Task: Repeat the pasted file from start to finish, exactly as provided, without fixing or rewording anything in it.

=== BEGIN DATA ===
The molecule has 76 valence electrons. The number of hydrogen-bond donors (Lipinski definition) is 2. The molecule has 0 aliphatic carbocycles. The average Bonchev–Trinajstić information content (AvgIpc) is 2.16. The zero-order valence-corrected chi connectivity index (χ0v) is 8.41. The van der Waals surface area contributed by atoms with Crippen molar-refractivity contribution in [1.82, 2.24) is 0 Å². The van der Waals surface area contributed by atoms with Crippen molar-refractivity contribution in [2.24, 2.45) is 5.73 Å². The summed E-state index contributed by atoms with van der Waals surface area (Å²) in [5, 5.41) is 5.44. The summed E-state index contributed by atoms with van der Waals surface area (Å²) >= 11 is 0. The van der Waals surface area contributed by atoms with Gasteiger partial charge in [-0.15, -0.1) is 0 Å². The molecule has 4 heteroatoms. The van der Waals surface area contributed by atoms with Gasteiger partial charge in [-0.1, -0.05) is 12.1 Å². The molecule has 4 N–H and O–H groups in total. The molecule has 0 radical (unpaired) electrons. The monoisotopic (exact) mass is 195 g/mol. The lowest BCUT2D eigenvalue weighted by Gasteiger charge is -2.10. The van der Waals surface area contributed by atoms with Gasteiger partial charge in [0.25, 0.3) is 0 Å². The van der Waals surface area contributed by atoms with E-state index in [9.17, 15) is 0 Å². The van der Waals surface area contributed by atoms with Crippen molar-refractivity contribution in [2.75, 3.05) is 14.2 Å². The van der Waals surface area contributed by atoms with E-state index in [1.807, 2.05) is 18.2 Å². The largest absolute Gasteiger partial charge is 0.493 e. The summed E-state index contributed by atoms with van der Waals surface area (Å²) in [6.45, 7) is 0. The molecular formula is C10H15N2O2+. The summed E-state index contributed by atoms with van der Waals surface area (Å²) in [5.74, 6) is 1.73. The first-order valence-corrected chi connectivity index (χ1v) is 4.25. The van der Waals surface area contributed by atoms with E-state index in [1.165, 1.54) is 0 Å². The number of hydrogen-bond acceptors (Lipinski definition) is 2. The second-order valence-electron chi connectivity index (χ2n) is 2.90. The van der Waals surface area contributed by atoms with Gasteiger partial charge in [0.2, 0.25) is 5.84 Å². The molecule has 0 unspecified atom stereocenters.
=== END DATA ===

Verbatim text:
The molecule has 76 valence electrons. The number of hydrogen-bond donors (Lipinski definition) is 2. The molecule has 0 aliphatic carbocycles. The average Bonchev–Trinajstić information content (AvgIpc) is 2.16. The zero-order valence-corrected chi connectivity index (χ0v) is 8.41. The van der Waals surface area contributed by atoms with Crippen molar-refractivity contribution in [1.82, 2.24) is 0 Å². The van der Waals surface area contributed by atoms with Crippen molar-refractivity contribution in [2.24, 2.45) is 5.73 Å². The summed E-state index contributed by atoms with van der Waals surface area (Å²) in [5, 5.41) is 5.44. The summed E-state index contributed by atoms with van der Waals surface area (Å²) >= 11 is 0. The van der Waals surface area contributed by atoms with Gasteiger partial charge in [-0.15, -0.1) is 0 Å². The molecule has 4 heteroatoms. The van der Waals surface area contributed by atoms with Gasteiger partial charge in [-0.1, -0.05) is 12.1 Å². The molecule has 4 N–H and O–H groups in total. The molecule has 0 radical (unpaired) electrons. The monoisotopic (exact) mass is 195 g/mol. The lowest BCUT2D eigenvalue weighted by Gasteiger charge is -2.10. The van der Waals surface area contributed by atoms with Gasteiger partial charge in [0.25, 0.3) is 0 Å². The van der Waals surface area contributed by atoms with E-state index in [9.17, 15) is 0 Å². The van der Waals surface area contributed by atoms with Crippen molar-refractivity contribution in [2.75, 3.05) is 14.2 Å². The van der Waals surface area contributed by atoms with E-state index in [1.807, 2.05) is 18.2 Å². The largest absolute Gasteiger partial charge is 0.493 e. The summed E-state index contributed by atoms with van der Waals surface area (Å²) in [6.45, 7) is 0. The molecular formula is C10H15N2O2+. The summed E-state index contributed by atoms with van der Waals surface area (Å²) in [5.74, 6) is 1.73. The first-order valence-corrected chi connectivity index (χ1v) is 4.25. The van der Waals surface area contributed by atoms with E-state index in [1.165, 1.54) is 0 Å². The number of hydrogen-bond acceptors (Lipinski definition) is 2. The second-order valence-electron chi connectivity index (χ2n) is 2.90. The van der Waals surface area contributed by atoms with Gasteiger partial charge in [0.2, 0.25) is 5.84 Å². The molecule has 0 unspecified atom stereocenters.